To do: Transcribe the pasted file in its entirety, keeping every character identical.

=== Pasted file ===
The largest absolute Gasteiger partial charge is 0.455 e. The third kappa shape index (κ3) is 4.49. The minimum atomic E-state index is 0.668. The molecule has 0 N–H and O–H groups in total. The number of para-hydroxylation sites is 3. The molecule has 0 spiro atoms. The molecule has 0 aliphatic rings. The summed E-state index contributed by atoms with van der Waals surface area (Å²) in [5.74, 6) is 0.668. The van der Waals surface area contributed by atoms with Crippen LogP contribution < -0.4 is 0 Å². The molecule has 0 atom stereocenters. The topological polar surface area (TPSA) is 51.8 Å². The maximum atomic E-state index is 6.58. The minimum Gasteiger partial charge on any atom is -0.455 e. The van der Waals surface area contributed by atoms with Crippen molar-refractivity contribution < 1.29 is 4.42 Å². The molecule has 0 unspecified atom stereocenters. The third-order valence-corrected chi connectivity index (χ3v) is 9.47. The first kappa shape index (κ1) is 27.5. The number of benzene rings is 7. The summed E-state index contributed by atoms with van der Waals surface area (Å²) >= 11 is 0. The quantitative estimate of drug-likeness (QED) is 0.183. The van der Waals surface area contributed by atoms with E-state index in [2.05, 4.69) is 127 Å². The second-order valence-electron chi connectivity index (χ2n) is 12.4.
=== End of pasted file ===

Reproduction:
The largest absolute Gasteiger partial charge is 0.455 e. The third kappa shape index (κ3) is 4.49. The minimum atomic E-state index is 0.668. The molecule has 0 N–H and O–H groups in total. The number of para-hydroxylation sites is 3. The molecule has 0 spiro atoms. The molecule has 0 aliphatic rings. The summed E-state index contributed by atoms with van der Waals surface area (Å²) in [5.74, 6) is 0.668. The van der Waals surface area contributed by atoms with Crippen LogP contribution < -0.4 is 0 Å². The molecule has 0 atom stereocenters. The topological polar surface area (TPSA) is 51.8 Å². The maximum atomic E-state index is 6.58. The minimum Gasteiger partial charge on any atom is -0.455 e. The van der Waals surface area contributed by atoms with Crippen molar-refractivity contribution < 1.29 is 4.42 Å². The molecule has 0 unspecified atom stereocenters. The third-order valence-corrected chi connectivity index (χ3v) is 9.47. The first kappa shape index (κ1) is 27.5. The number of benzene rings is 7. The summed E-state index contributed by atoms with van der Waals surface area (Å²) >= 11 is 0. The quantitative estimate of drug-likeness (QED) is 0.183. The van der Waals surface area contributed by atoms with E-state index in [2.05, 4.69) is 127 Å². The second-order valence-electron chi connectivity index (χ2n) is 12.4.